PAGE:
Yesterday, somebody pointed me to this article, which I wrote a few years ago for a magazine called Spirituality and Health. I had not realized until yesterday that the magazine had made the article available on the web. Even though it’s several years old, I still like the way it reads. In fact, it’s as decent a précis of my book Beyond Revenge as you’re going to find anywhere.
I’m not exactly a regular reader of this particular magazine, but their editorial staff have taken an interest in some of my research and writing over the years, including some of our (by which I mean, my and my collaborators’) work on forgiveness and gratitude, for which I have always been appreciative. The founder of the magazine, whom I was fortunate enough to know, was T. George Harris–one of the most colorful figures in the history of 20th-century magazine publishing. Some readers of this blog might know of George’s work in helping to turn Psychology Today into the behemoth it eventually became, but there is much more to George’s personal and professional life that’s worth knowing about.
George died last year at the age of 89. I found two really nice chronicles of his life–this one from the local San Diego paper (George was a La Jolla resident), and this one written by Stephen Kiesling, who not only is the editor-in-chief at Spirituality and Health, but also was one of George’s closest friends and fondest admirers.
I have a friend who won’t listen to public radio in the U.S. It’s not that he objects to public radio programming or pubic radio values: It’s just that he doesn’t like the sonic quality of public radio programs. In the United States, at least, public radio is very heavily produced. I generally cannot be on a radio show that is syndicated to NPR (National Public Radio) stations unless I’m willing to schlep myself over to an ISDN studio because NPR requires “that noiseless ISDN sound.” Turn your radio right now to an NPR station and you’ll get a decent sampling of what I’m describing. Sometimes, I like that sound, but I must agree with my friend. It does sound rather sterile.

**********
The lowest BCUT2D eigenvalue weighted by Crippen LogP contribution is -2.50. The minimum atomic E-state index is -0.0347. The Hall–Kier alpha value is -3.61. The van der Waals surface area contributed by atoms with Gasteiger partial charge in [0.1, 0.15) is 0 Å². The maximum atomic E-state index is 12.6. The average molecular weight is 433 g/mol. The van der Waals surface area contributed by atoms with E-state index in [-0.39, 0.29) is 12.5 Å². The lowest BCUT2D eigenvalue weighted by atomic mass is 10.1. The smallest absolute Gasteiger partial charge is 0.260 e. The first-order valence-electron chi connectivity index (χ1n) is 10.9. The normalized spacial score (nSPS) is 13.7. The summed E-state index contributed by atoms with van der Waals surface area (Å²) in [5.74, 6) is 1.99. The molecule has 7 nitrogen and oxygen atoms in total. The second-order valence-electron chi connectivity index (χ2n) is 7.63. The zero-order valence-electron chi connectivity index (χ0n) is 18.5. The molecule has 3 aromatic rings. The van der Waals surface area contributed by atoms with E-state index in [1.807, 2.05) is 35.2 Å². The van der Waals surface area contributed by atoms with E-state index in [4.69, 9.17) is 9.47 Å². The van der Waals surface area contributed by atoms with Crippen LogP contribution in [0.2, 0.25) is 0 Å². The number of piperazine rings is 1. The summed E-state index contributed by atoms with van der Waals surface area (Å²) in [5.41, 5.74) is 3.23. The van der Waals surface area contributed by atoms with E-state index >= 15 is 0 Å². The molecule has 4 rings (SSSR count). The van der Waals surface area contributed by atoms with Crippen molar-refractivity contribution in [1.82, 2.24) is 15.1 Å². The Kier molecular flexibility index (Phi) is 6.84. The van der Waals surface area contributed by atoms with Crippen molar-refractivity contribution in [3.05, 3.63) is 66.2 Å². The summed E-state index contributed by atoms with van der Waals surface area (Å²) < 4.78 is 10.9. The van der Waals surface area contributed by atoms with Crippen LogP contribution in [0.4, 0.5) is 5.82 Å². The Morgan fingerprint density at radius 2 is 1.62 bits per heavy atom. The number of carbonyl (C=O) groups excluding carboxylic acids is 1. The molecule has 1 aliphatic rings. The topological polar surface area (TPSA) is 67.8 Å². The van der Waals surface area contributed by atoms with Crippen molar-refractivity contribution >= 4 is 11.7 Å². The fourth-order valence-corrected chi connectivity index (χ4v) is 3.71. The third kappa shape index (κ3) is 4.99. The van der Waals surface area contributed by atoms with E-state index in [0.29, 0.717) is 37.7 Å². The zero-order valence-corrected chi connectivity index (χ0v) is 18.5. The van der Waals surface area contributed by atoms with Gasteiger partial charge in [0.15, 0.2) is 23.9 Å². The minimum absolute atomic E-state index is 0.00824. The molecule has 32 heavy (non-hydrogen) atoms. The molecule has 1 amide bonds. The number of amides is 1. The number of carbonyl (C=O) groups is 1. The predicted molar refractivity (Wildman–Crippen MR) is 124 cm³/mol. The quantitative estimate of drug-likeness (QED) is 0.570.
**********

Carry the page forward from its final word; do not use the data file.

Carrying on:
Ever since my friend mentioned this to me, I have been struck by how slick I sound (relative to real life) in general when I am on public radio shows in the United States. It’s not always a kind of slick that I like. Some of it has to do with the ISDN sound, but some of it also has to do with the editing after the interview is finished. Everyone involved ends up, I think, sounding smarter and more eloquent than they did during the interview itself. That’s not always a bad thing–nobody wants to sound like an idiot if he or she can help it–but as a listener, all of that sweet perfection can make you wonder if you’re at risk of getting a cavity.
I therefore found my recent interview with Charlotte Graham from a Radio New Zealand, for her show Summer Nights, quite refreshing–particularly (though not only) from an aural point of view. It’s really just an uninterrupted and unedited phone call between me in Miami (at 9:00 PM my time) and Charlotte in New Zealand (where it was 3:00 in the afternoon of the following day). The phone line wasn’t, to say the least, ISDN quality, and both of us (though I to a rather greater extent than Charlotte) exhibited a healthy dose of the errors and disfluencies that characterize most people’s real conversations. Even so, we managed to cover some decent conceptual territory on evolution, culture, morality, revenge, and forgiveness.
Here’s a link to the interview. Hope you enjoy it.